Singapore Dollar Forecast for 2020
At present, forecasting trends for all ASEAN (Association of South-East Asian Nations) currencies for 2020 is basically trying to forecast the impact of the Coronavirus. All ASEAN currencies dropped sharply over the last month as the virus spread disrupting not only Yuan and the Chinese economy, but also the ASEAN economies as they are dependence on China is huge. China is their main trading partner as well as ann export market and also the impact falls on the tourism sector as Chinese are the largest group of visitors to these countries.
The Singapore Dollar (SGD) traded in a band of 1.3480-1.4088 against the US Dollar since 20th February 2019 till date against the US dollar. The first few months the currency was under pressure as the US-China trade war put pressure on the ASEAN currencies and SGD fell steadily through the year.
However, the fall seems to be climaxed on 20th. Feb 2020 when SGD fell to the years’ low of 1.4088 as Yuan collapsed above 7.0350 on renewed fears of the larger negative impact of the virus after Apple announced that they are cutting down their manufacturing and sales figures for the rest of the year.
Apple, like nearly all major tech companies, has manufacturing units in China which are currently closed because of the virus and that apart, China is one of the major markets for their products. Fears that there will be similar announcements from other major tech companies led to a swift fall of Yuan from 6.98 to 7.0350/7.04.
Yuan’s sharp drop led to similar large losses in ASEAN currencies including Singapore Dollar and we expect these currencies to drop further if the impact of the virus continues over the next few months. We expect USD to SGD to trade in a wide 1.34-1.44 range for the rest of the year but a slide could be steady and as we expect the central bank of Singapore to smoothen the fall.
Profile and History of Singapore Dollar
Singapore Dollar is the official currency of Singapore and also abbreviated as SGD in the international currency exchange markets. The Singapore dollar is made up of 100 cents and is often presented with the symbol S$ to set it apart from other dollar-based currencies.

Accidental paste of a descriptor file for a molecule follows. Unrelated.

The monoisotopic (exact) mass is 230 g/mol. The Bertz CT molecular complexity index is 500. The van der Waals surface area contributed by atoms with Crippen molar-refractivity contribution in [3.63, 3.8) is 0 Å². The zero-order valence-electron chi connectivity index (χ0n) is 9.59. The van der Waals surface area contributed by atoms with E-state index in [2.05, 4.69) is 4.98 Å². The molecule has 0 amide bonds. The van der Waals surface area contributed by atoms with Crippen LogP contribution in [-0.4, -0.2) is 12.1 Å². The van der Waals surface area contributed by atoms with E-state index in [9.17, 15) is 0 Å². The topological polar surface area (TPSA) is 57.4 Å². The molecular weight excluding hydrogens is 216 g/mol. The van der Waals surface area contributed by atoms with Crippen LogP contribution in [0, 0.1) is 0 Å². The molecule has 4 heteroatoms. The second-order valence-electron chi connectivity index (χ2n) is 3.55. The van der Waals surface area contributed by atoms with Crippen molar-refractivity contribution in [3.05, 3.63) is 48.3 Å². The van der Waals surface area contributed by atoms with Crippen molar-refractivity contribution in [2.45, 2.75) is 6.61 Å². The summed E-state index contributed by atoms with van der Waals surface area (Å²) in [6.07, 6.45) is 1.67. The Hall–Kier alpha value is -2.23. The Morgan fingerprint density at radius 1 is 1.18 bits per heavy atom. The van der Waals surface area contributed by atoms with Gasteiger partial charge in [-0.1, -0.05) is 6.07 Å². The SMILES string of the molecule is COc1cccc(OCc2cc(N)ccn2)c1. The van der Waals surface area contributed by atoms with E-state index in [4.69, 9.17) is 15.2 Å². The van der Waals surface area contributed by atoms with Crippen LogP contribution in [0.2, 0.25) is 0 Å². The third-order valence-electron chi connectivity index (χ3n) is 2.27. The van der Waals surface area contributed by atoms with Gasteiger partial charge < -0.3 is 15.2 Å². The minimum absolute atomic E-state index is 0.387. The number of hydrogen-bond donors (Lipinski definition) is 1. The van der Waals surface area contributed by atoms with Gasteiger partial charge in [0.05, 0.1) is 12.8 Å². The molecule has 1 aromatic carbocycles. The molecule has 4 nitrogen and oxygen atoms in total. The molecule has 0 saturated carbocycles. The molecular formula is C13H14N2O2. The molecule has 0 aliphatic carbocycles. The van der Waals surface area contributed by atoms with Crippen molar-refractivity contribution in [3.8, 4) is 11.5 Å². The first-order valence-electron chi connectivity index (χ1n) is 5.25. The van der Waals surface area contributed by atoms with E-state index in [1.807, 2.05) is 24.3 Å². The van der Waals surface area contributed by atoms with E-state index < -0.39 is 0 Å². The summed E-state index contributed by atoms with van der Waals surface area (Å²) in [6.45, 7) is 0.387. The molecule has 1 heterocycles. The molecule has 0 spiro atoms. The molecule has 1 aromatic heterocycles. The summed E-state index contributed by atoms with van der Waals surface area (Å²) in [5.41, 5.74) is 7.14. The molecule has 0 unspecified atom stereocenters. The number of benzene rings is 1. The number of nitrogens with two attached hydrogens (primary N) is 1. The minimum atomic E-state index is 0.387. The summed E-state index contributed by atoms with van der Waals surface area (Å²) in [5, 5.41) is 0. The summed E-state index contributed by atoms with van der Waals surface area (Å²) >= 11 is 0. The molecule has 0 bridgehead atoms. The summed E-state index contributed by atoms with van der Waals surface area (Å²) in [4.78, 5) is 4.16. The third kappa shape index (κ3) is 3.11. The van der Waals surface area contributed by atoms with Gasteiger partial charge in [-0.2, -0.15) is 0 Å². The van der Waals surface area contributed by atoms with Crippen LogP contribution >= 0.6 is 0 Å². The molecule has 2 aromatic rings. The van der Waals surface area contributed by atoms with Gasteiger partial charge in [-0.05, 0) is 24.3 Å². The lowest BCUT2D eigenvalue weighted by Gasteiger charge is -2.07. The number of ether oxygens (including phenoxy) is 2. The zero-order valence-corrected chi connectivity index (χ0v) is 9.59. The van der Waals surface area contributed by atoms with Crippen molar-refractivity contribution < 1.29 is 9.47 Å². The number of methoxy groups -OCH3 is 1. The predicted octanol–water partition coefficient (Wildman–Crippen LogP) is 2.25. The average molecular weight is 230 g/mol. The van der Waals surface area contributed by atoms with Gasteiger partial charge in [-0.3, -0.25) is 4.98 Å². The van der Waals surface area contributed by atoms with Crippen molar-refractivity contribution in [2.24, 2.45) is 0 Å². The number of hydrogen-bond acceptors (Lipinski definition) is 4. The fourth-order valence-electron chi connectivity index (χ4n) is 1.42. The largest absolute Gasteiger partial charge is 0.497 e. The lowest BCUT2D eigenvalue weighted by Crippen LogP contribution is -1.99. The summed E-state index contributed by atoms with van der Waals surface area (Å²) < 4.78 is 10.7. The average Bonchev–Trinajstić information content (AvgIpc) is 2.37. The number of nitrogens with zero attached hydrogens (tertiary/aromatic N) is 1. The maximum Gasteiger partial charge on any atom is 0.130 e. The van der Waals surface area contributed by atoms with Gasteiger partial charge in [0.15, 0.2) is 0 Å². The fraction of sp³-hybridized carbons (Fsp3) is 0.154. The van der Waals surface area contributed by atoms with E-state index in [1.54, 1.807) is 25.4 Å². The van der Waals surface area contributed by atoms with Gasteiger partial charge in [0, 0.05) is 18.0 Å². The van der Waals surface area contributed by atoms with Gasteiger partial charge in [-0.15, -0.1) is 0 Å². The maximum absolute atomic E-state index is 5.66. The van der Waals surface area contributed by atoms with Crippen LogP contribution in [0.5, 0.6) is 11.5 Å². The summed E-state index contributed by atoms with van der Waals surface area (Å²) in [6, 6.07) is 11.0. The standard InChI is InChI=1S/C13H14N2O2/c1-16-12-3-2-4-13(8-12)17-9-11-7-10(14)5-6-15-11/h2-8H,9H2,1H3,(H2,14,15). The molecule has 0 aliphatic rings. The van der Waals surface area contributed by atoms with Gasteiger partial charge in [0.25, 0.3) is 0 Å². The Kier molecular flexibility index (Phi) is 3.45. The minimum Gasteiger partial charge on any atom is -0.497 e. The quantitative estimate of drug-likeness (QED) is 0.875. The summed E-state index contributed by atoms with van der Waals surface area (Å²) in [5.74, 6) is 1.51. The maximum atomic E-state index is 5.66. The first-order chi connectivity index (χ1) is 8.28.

After the breakdown of the monetary union between Malaysia and Brunia, the Singapore Dollar was first issued in 1965. Since its first issuance, the Singapore Dollar was valued at par with Malaysian Ringgit until the relationship finally ended in 1973.
The value of the Singapore Dollar was initially pegged against the Great British Pound (GBP) in the 8.57 – 1 range. Before going for a free float, the Singapore Dollar was pegged against the US dollar also for a brief period. Since 1985, Singapore has allowed its dollar to float within an undisclosed range, which is monitored by the Monetary Authority of Singapore (MAS).
Like any other ASEAN currency, the Singapore Dollar is also slightly correlated to the Chinese Yuan. After the East Asian Financial Crisis, the Singapore dollar emerged stronger and became one of the best-performing currencies in the ASEAN region. Interestingly, the Singapore Dollar is the 12th most traded currency of the world and ranks 3rd in Asia only after Japanese Yen and Chinese Yuan.
10 Year Performance of SGD to INR Exchange Rates (Graphical Representation)
Let’s look at the 10 years SGD to INR chart to examine and understand any major trend in the currency pair and relative stability of the Indian Rupee against the Singapore dollar.
As you can see from the graph of SGD to INR exchange rates, the Singapore Dollar has been quite a volatile currency against the Indian Rupee in the last decade trading in a wide band of 32.50 to 52.50. The Singapore currency had witnessed a major uptrend against the INR in the first half of the decade i.e in the 2010-15 period. The SGD to INR exchange rate increased from about INR 32.50 level in 2010-11 to a peak of 51.50 in late 2014.
However, the Singapore dollar slightly corrected against the Indian Rupee in 2015-16 and traded in a narrow band thereafter. The SGD has been trading majorly in the 46 to 52 range for the most part of the last 5 years which gives the currency relatively a stable outlook in the later half of the last decade.